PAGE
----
There are a number of issues on which a number of autistic people and parents of autistic people take an active role. Naturally, there are those who feel strongly about a particular hypothesized cause or a particular treatment or educational method. On such issues, one will find advocates on various sides of the issue. However, there are other more general issues, on some of which there is more of a consensus. This section will list some of the issues & positions that autistic people and parents of autistic people are active in. Some of the issues are specific to autism, but many are relevant to other disabilities.
The Individuals with Disabilities Education Act (IDEA) and other laws that protect the disabled come up for renewal and/or are reviewed with an eye toward amendment on occasion. Many disabled people and parents of disabled people watch such proceedings closely and make their opinions known to their representatives.
Improving and even maintaining quality of education of the disabled is a continuing struggle even with federal and state laws. Since education in the USA remains largely under local control, many parents of the disabled find themselves acting as their own advocates to make sure the laws are upheld given the tendency of some localities to make decisions based on the idea that the expense of educating the disabled is more than they can handle.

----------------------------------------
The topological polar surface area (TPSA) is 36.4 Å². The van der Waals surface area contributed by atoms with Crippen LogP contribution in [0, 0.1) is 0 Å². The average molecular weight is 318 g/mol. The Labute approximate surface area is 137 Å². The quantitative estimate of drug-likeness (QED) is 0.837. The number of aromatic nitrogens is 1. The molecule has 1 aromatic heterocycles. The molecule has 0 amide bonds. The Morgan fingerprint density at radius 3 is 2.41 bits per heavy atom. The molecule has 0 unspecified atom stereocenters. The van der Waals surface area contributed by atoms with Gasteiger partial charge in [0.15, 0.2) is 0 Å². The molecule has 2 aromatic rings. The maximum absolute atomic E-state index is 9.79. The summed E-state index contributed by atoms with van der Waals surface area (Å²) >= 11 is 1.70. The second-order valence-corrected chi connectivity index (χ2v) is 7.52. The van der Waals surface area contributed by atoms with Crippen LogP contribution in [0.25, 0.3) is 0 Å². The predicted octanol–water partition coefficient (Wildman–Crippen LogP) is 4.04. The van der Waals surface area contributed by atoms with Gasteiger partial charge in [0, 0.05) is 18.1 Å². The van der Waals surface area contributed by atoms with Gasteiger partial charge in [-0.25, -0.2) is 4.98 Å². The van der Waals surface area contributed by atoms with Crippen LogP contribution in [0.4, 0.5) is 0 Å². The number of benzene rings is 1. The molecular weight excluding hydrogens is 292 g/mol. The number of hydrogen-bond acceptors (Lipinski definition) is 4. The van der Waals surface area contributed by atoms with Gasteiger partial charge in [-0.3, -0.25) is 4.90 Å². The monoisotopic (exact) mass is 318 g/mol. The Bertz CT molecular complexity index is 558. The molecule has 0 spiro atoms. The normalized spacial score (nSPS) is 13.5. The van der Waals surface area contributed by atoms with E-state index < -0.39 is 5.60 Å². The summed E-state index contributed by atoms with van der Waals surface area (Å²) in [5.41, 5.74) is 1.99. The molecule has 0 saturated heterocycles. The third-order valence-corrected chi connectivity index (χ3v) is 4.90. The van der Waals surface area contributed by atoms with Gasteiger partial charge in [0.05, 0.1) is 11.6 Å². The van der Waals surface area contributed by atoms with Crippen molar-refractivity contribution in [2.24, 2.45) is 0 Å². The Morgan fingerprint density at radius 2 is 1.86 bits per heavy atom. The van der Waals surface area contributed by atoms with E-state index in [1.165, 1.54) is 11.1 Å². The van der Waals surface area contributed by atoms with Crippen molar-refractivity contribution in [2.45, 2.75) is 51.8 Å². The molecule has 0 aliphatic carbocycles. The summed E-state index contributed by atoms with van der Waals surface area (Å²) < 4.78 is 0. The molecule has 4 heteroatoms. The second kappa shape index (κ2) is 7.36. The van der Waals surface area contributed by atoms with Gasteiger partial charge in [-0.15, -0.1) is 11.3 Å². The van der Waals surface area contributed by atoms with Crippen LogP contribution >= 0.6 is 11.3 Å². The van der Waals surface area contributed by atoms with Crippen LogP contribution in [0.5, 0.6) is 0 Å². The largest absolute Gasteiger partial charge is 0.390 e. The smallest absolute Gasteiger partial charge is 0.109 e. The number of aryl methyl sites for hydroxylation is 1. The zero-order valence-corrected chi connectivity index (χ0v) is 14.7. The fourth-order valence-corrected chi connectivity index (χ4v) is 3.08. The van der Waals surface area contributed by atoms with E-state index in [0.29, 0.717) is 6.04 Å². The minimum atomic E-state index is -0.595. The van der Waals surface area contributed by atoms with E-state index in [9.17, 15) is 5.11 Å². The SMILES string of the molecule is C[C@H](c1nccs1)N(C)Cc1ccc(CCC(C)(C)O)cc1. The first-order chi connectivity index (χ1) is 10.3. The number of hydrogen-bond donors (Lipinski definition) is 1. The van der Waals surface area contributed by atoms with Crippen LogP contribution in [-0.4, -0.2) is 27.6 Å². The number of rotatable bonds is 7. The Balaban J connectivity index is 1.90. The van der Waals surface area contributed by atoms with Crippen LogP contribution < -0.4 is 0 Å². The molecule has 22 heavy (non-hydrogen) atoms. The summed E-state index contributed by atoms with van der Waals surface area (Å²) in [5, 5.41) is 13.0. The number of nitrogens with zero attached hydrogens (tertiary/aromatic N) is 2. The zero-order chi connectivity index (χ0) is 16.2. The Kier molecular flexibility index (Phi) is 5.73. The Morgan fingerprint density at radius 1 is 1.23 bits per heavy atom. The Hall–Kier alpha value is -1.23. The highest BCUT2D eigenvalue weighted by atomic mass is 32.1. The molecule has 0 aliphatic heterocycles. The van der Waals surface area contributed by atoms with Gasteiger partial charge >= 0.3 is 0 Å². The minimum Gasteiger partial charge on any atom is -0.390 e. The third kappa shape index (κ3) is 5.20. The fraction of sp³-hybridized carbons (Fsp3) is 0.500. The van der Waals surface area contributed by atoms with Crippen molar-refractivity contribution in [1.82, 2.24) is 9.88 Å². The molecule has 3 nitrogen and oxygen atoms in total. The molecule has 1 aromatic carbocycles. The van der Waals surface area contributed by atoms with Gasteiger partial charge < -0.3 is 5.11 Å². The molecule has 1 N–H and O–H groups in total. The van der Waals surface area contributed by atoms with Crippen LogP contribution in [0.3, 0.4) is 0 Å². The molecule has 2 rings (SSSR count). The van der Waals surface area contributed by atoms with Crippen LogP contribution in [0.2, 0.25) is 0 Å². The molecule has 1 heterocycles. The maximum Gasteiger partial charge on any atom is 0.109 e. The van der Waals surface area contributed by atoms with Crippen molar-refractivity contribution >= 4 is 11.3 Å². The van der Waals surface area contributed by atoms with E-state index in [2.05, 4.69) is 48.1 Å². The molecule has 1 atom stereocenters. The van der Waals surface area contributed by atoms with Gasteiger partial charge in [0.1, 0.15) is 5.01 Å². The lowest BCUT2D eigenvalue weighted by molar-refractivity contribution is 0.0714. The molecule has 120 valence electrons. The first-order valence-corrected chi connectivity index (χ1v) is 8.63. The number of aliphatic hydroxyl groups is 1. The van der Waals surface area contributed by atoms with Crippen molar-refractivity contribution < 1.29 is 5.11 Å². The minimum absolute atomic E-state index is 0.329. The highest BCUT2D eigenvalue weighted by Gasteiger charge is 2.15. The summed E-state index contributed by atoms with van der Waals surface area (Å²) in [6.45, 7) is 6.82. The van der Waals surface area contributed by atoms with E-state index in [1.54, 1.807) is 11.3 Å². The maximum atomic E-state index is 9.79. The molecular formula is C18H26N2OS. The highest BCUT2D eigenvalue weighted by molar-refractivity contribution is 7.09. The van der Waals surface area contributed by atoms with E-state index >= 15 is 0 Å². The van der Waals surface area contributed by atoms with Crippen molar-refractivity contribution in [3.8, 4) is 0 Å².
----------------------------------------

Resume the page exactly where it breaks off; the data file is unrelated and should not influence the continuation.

One of the trends in educating the disabled for the past few decades has been to include them in classrooms of typical students. Many parents and disabled people have this as a goal.
Despite the fact that many of the general public find autism of some fascination, a good case can be made that private and government funding accorded research into autism is much less than that of some diseases and conditions that are rare relative to autism.
See section "History" about how parents used to be blamed for Autism. It was not that long ago that that was happening and people without knowledge of autism as it's currently preceived may well run across material from those times. The activism necessary to counter such thinking is thankfully much reduced by those who worked hard on the issue in the 1960s.
The general trend in the housing of the disabled who cannot live independently has been away from the idea of large institutions toward the idea of group homes located in the community. Among the reasons cited:
There are on occasion drives to allow a group home in a neighborhood. If the neighborhood has never had one, people are naturally suspicious and unsure of what to expect. On many occasions, after the fact, neighbors of group homes have been willing to testify to the positives of having a group home in the neighborhood.
I haven't mentioned other living options aside from group homes: many disabled live independently, and many live with only a minimum of assistance. The real issue being pressed goes beyond group homes: it encompasses the provision of appropriate housing and related services for all the disabled.